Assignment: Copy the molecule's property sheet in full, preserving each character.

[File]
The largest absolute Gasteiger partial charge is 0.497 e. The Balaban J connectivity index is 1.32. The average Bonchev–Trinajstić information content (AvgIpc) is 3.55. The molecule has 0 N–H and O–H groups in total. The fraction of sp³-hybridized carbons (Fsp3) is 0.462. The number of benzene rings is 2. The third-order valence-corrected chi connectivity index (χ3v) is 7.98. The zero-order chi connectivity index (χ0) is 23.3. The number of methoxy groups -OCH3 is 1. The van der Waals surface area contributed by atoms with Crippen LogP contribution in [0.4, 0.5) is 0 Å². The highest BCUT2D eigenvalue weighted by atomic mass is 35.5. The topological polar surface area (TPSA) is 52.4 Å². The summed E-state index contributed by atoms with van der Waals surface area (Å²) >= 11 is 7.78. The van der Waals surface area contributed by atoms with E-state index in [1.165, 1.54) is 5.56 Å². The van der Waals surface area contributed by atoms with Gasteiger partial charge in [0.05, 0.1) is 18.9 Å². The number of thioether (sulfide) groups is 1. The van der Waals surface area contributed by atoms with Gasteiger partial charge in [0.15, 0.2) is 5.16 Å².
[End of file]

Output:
The largest absolute Gasteiger partial charge is 0.497 e. The Balaban J connectivity index is 1.32. The average Bonchev–Trinajstić information content (AvgIpc) is 3.55. The molecule has 0 N–H and O–H groups in total. The fraction of sp³-hybridized carbons (Fsp3) is 0.462. The number of benzene rings is 2. The third-order valence-corrected chi connectivity index (χ3v) is 7.98. The zero-order chi connectivity index (χ0) is 23.3. The number of methoxy groups -OCH3 is 1. The van der Waals surface area contributed by atoms with Crippen LogP contribution in [0.4, 0.5) is 0 Å². The highest BCUT2D eigenvalue weighted by atomic mass is 35.5. The topological polar surface area (TPSA) is 52.4 Å². The summed E-state index contributed by atoms with van der Waals surface area (Å²) >= 11 is 7.78. The van der Waals surface area contributed by atoms with E-state index in [1.165, 1.54) is 5.56 Å². The van der Waals surface area contributed by atoms with Gasteiger partial charge in [0.05, 0.1) is 18.9 Å². The number of thioether (sulfide) groups is 1. The van der Waals surface area contributed by atoms with Gasteiger partial charge in [0.15, 0.2) is 5.16 Å².